Posts Tagged: Raw Dairy

Primitive Wisdom, Raw Dairy & Why We Are Not What We Eat

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PappaWeston

By Rob Archangel, 180DegreeHealth.com staff writer Back again with today’s Real Food Summit Roundup.  I listened to part two of superstar Chris Masterjohn’s talk about Weston A. Price and what his research can tell us about how to live today. I like Chris because he’s a man of science, and measures his words and conclusions deliberately.  And while he certainly is on board with the Weston A Price Foundation, I never get the sense that he’s twisting data to meet his (or the Foundation’s) preconceived dogma. A couple quick comments from today’s talk:  Price never said that it all “primitives” had the wisdom to avoid modern ills, though some did. So it’s wrong both to assume primitives are necessarily dumb, and to adopt a hard-line paleo stance that always valorizes… Read more »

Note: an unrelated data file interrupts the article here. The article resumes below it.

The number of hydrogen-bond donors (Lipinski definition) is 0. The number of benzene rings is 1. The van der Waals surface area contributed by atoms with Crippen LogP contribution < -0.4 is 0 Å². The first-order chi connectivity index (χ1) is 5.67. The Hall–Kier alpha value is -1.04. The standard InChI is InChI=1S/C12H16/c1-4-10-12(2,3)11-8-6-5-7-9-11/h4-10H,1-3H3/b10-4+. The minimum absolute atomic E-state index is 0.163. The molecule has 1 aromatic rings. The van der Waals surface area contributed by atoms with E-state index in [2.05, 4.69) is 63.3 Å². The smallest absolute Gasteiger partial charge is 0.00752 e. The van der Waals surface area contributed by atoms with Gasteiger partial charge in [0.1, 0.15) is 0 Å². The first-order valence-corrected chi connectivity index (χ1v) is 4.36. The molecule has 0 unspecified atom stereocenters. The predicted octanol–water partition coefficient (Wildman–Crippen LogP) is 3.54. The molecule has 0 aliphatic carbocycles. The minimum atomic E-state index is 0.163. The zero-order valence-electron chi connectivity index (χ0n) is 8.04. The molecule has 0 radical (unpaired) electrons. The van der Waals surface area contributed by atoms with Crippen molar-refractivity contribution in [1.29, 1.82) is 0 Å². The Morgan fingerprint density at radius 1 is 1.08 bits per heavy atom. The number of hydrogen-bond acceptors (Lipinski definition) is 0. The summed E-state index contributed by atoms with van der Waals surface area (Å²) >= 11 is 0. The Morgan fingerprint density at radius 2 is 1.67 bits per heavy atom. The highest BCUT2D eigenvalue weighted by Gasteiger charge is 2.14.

Campylobacter from Raw Milk

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Okay, I’m a day late with these videos – filmed yesterday.  Today is officially day 4.  Feeling pretty good but a little run down.  Lookin’ pretty though.  My skin was very clear prior to starting this adventure, but it has definitely added some moisture and softness.  Ooh baby.  Bowels are funky, but getting back to normal (first 3 days I was shootin’ macadamia nuts).  Be back with another report by Monday at the latest! And yes, in video 2 I play devil’s advocate as I always do with these silly diets, such as the current: “Matt’s Idiotic Leche Kick (MILK) diet.” Raw milk hasn’t always been a bed of roses for me.  It was, at one time, a toilet of thorns – I got a horrendous case of campylobacter from drinking raw milk about this time… Read more »